Thanks for your reply. By disabling the software on the second router(one being used as a switch), what do you mean exactly? I've read over some documentation, and came across someone having a similar setup as the one I described:
ISP -> ROUTER -> ROUTER(used as switch) -> Multiple PC's

They were advised to do this: "The 2nd router should get a wan ip by dhcp from the first router. Leave dhcp off on the 2nd router. This should make all the wireless connections get their ip from the first router."

Is this what you are proposing, or is there other software you are referring to?

Thanks
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January 27, 2011 12:03:37 AM

invulnarable27 said:
Thanks for your reply. By disabling the software on the second router(one being used as a switch), what do you mean exactly? I've read over some documentation, and came across someone having a similar setup as the one I described:
ISP -> ROUTER -> ROUTER(used as switch) -> Multiple PC's

They were advised to do this: "The 2nd router should get a wan ip by dhcp from the first router. Leave dhcp off on the 2nd router. This should make all the wireless connections get their ip from the first router."

Is this what you are proposing, or is there other software you are referring to?

Thanks

Without a context of what the other people are discussing, I can't agree or disagree.

Using two routers in a LAN is ill-advised. The router portion of the device wants to be able to direct and control the network its attached to, and if there are two of them, everybody gets confused. I really don't like the idea of having one router connect to a different router's WAN port, as now any computers connected to the second router in line are double nat'd. You don't need to know what that means, its just bad. Everybody will be able to connect to the internet just fine, but the PC's won't be able to communicate, and some internet services might not work as intended for any of the computers that are in the double nat situation.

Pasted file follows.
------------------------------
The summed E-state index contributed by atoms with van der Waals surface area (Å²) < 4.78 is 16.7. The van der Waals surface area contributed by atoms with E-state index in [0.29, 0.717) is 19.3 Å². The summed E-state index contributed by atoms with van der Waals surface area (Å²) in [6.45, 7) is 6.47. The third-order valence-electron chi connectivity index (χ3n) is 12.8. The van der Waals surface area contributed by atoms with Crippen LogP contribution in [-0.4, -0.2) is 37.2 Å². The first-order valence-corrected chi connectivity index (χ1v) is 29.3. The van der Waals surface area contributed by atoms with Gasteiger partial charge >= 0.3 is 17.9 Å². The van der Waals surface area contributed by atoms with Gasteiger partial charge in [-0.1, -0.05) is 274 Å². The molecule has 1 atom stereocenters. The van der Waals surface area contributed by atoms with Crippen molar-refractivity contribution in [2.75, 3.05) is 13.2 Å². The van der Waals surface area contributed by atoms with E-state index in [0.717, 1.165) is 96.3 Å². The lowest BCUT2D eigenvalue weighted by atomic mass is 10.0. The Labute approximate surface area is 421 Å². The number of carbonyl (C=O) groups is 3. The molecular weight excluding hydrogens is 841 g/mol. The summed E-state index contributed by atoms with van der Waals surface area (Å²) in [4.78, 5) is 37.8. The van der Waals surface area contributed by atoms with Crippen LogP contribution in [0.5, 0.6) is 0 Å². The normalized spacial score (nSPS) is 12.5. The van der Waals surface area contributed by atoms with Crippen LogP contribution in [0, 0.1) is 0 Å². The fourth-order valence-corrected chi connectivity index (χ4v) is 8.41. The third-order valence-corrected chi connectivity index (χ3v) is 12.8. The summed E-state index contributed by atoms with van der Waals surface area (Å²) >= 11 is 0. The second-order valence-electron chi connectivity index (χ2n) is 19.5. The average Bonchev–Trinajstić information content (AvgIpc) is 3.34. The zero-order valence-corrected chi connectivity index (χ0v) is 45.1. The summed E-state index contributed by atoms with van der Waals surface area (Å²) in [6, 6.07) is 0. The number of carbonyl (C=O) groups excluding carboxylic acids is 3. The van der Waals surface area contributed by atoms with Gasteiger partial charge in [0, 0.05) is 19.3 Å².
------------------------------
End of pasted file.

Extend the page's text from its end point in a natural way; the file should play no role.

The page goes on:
Why are you considering this again? Cost? Adding wireless? Got one for free and need to know how to set it up? Curious?
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January 27, 2011 1:01:30 AM

Yes, I had a spare router at home that was collecting dust. I just tried it out, ur right internet access is fine, but LAN communication is nonexistent.

Found my answer, thread done.
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January 27, 2011 1:14:19 AM

Since you have it, what brand / model? You might be able to disable the router stuff and use it as a plain ol' switch.
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Best solution

January 27, 2011 3:15:46 AM

Difference between router / switch is how they approach the OSI model. Switch's control and route packets based on layer 2, the MAC address. If a packet comes in one port, the switch will read the header and route the packet to the port with the destination MAC address. A "hub" is an older device that would receive a packet on one port and transmit that packet to every other port on the device, it would never read the packet header.

A Router is a device that routes based on the IP address from Layer 3 of the OSI model. It receives a packet, looks into an internal table called a "routing table" to determine the destination of the device and sends to through the proper port to the next hop router who then sends it to the next one and so forth until the packet gets to its intended destination. A router is not a switch and doesn't care about layer 2 routing nor does it contain a switch.

Now your "home router" that is so common these days is actually several devices rolled up into one. Its a Firewall + Router + Switch and often + Wireless AP all put together into one small low-power device. The internal router has three ports, one being WAN (eth0) second being LAN (eth1) and the third being wireless (wl0) if included. Most home routers have wl0 and eth1 bridged in software, you can unbridge them if you want and use them as separate networks. There is also an internal five (or more) port switch with one port of the switch physically wired to the routers eth1 port, the wiring is on the internal PCB and the home user never sees it.